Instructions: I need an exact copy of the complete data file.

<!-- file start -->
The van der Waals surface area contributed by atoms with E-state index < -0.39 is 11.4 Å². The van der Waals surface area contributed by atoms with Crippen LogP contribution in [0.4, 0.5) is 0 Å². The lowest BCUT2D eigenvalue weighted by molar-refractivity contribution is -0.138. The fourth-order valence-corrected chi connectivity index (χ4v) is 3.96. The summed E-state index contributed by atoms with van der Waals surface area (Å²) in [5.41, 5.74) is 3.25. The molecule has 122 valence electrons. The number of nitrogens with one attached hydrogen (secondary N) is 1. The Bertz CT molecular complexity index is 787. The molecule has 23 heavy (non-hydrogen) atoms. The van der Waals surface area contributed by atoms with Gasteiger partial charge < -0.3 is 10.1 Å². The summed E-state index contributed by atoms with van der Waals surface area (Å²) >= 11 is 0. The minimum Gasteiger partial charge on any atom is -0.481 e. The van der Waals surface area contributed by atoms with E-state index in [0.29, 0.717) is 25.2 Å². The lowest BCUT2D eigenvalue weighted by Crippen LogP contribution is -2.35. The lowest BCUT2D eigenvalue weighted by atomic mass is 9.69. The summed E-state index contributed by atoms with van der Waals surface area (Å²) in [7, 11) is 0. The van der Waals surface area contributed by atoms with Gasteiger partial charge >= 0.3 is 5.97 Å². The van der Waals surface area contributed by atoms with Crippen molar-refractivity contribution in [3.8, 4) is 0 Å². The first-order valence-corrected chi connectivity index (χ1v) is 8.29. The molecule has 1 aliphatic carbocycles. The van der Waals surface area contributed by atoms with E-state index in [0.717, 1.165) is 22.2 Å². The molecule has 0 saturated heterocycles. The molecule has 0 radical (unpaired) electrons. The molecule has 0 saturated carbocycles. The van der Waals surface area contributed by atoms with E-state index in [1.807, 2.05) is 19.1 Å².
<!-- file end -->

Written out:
The van der Waals surface area contributed by atoms with E-state index < -0.39 is 11.4 Å². The van der Waals surface area contributed by atoms with Crippen LogP contribution in [0.4, 0.5) is 0 Å². The lowest BCUT2D eigenvalue weighted by molar-refractivity contribution is -0.138. The fourth-order valence-corrected chi connectivity index (χ4v) is 3.96. The summed E-state index contributed by atoms with van der Waals surface area (Å²) in [5.41, 5.74) is 3.25. The molecule has 122 valence electrons. The number of nitrogens with one attached hydrogen (secondary N) is 1. The Bertz CT molecular complexity index is 787. The molecule has 23 heavy (non-hydrogen) atoms. The van der Waals surface area contributed by atoms with Gasteiger partial charge < -0.3 is 10.1 Å². The summed E-state index contributed by atoms with van der Waals surface area (Å²) >= 11 is 0. The minimum Gasteiger partial charge on any atom is -0.481 e. The van der Waals surface area contributed by atoms with E-state index in [0.29, 0.717) is 25.2 Å². The lowest BCUT2D eigenvalue weighted by Crippen LogP contribution is -2.35. The lowest BCUT2D eigenvalue weighted by atomic mass is 9.69. The summed E-state index contributed by atoms with van der Waals surface area (Å²) in [7, 11) is 0. The van der Waals surface area contributed by atoms with Gasteiger partial charge >= 0.3 is 5.97 Å². The van der Waals surface area contributed by atoms with Crippen molar-refractivity contribution in [3.8, 4) is 0 Å². The first-order valence-corrected chi connectivity index (χ1v) is 8.29. The molecule has 1 aliphatic carbocycles. The van der Waals surface area contributed by atoms with E-state index in [0.717, 1.165) is 22.2 Å². The molecule has 0 saturated heterocycles. The molecule has 0 radical (unpaired) electrons. The molecule has 0 saturated carbocycles. The van der Waals surface area contributed by atoms with E-state index in [1.807, 2.05) is 19.1 Å².